The ever-witty Mark Steyn comments on the Republican Winter of our Discontent.
Confronted by Preacher Huckabee standing astride the Iowa caucuses, smirking, “Are you feelin’ Hucky, punk?”, many of my conservative pals are inclined to respond, “Shoot me now.”
But, if that seems a little dramatic, let’s try and rustle up an alternative.
In response to the evangelical tide from the west, New Hampshire primary voters have figured, “Any old crusty, cranky, craggy coot in a storm,” and re-embraced John McCain. After all, Granite State conservatism is not known for its religious fervor: it prefers small government, low taxes, minimal regulation, the freedom to be left alone by the state. So they’re voting for a guy who opposed the Bush tax cuts, and imposed on the nation the most explicit restriction in political speech in years. Better yet, after a freezing first week of January and the snowiest December in a century, New Hampshire conservatives are goo-goo for a fellow who also believes the scariest of global-warming scenarios and all the big-government solutions necessary to avert them.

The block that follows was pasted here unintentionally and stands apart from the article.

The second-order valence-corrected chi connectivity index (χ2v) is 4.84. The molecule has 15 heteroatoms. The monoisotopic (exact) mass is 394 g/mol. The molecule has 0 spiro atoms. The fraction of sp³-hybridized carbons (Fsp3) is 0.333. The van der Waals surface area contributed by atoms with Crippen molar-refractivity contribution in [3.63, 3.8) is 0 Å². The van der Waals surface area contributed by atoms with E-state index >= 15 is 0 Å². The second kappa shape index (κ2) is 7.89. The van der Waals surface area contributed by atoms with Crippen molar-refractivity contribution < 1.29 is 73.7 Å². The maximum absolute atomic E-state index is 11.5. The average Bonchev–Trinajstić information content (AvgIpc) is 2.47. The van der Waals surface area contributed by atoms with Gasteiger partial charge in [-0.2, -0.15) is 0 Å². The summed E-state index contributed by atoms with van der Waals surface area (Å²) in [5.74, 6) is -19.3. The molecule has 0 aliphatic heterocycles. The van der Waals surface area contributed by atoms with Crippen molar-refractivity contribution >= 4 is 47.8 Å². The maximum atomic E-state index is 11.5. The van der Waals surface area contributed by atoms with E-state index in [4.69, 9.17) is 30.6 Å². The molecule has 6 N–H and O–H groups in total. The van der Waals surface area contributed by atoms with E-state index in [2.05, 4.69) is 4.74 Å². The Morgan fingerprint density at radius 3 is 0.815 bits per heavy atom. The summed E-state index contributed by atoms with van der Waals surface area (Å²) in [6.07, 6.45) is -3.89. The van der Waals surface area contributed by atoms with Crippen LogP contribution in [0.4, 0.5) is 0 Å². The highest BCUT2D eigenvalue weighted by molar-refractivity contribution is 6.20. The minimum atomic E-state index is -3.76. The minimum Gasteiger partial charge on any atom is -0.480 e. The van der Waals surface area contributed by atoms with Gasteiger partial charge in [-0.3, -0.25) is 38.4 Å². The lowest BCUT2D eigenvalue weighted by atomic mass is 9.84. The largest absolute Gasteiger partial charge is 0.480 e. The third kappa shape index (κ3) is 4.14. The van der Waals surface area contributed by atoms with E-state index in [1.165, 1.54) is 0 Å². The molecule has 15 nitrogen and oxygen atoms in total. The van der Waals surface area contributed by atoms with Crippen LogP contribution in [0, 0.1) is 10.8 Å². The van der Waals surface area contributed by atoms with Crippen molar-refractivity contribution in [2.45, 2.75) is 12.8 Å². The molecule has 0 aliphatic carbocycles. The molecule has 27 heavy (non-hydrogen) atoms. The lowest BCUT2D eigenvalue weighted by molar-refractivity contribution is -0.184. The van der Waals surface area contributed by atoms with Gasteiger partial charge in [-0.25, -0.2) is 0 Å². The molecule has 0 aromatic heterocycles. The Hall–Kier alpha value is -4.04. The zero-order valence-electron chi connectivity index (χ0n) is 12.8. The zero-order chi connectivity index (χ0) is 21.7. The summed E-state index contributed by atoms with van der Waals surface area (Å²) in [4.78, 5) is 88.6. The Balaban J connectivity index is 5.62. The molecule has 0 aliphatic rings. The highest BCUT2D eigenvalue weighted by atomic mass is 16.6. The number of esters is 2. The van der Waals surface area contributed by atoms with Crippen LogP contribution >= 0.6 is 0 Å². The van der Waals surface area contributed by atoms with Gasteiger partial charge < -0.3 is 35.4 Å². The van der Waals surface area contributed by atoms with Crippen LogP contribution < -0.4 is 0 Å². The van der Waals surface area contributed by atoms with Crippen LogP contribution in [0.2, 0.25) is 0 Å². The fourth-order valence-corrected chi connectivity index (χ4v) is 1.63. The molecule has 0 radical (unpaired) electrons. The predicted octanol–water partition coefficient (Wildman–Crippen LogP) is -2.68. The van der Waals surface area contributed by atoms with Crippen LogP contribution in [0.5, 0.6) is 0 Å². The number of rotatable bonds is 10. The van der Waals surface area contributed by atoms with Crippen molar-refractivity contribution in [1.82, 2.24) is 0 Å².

Well, OK, maybe we can rustle up an alternative to the alternative.
Rudy Giuliani’s team is betting that, after a Huck/McCain seesaw through the early states, Florida voters by Jan. 29 will be ready to unite their party behind a less-divisive figure, if by “less divisive figure” you mean a pro-abortion gun-grabbing cross-dresser. …
Where I part company with Huck’s supporters is in believing he’s any kind of solution. He’s friendlier to the teachers’ unions than any other so-called “cultural conservative” â€“ which is why in New Hampshire he’s the first Republican to be endorsed by the NEA. His health care pitch is Attack Of The Fifty Foot Nanny, beginning with his nationwide smoking ban. This is, as Jonah Goldberg put it, compassionate conservatism on steroids â€“ big paternalistic government that can only enervate even further “our culture.”
So, Iowa chose to reward, on the Democrat side, a proponent of the conventional secular left, and, on the Republican side, a proponent of a new Christian left. If that’s the choice, this is going to be a long election year.